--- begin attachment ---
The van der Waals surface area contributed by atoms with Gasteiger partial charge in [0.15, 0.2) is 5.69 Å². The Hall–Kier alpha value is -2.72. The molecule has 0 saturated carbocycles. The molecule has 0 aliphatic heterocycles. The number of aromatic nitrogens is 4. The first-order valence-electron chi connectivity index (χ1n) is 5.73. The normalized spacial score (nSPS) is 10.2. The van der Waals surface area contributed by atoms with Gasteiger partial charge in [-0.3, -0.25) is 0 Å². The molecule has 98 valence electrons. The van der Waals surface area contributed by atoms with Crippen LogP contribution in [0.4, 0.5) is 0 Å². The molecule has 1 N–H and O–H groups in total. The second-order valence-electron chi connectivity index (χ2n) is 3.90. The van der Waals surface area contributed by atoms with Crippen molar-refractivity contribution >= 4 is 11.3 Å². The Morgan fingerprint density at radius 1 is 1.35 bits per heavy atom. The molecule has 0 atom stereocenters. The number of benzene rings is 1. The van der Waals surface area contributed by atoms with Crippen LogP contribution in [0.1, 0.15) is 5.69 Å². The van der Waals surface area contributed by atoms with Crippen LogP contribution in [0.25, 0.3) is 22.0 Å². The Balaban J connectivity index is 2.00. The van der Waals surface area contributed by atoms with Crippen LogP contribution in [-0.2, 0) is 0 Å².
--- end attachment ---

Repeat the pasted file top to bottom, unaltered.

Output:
The van der Waals surface area contributed by atoms with Gasteiger partial charge in [0.15, 0.2) is 5.69 Å². The Hall–Kier alpha value is -2.72. The molecule has 0 saturated carbocycles. The molecule has 0 aliphatic heterocycles. The number of aromatic nitrogens is 4. The first-order valence-electron chi connectivity index (χ1n) is 5.73. The normalized spacial score (nSPS) is 10.2. The van der Waals surface area contributed by atoms with Gasteiger partial charge in [-0.3, -0.25) is 0 Å². The molecule has 98 valence electrons. The van der Waals surface area contributed by atoms with Crippen LogP contribution in [0.4, 0.5) is 0 Å². The molecule has 1 N–H and O–H groups in total. The second-order valence-electron chi connectivity index (χ2n) is 3.90. The van der Waals surface area contributed by atoms with Crippen molar-refractivity contribution >= 4 is 11.3 Å². The Morgan fingerprint density at radius 1 is 1.35 bits per heavy atom. The molecule has 0 atom stereocenters. The number of benzene rings is 1. The van der Waals surface area contributed by atoms with Crippen LogP contribution in [0.1, 0.15) is 5.69 Å². The van der Waals surface area contributed by atoms with Crippen LogP contribution in [0.25, 0.3) is 22.0 Å². The Balaban J connectivity index is 2.00. The van der Waals surface area contributed by atoms with Crippen LogP contribution in [-0.2, 0) is 0 Å².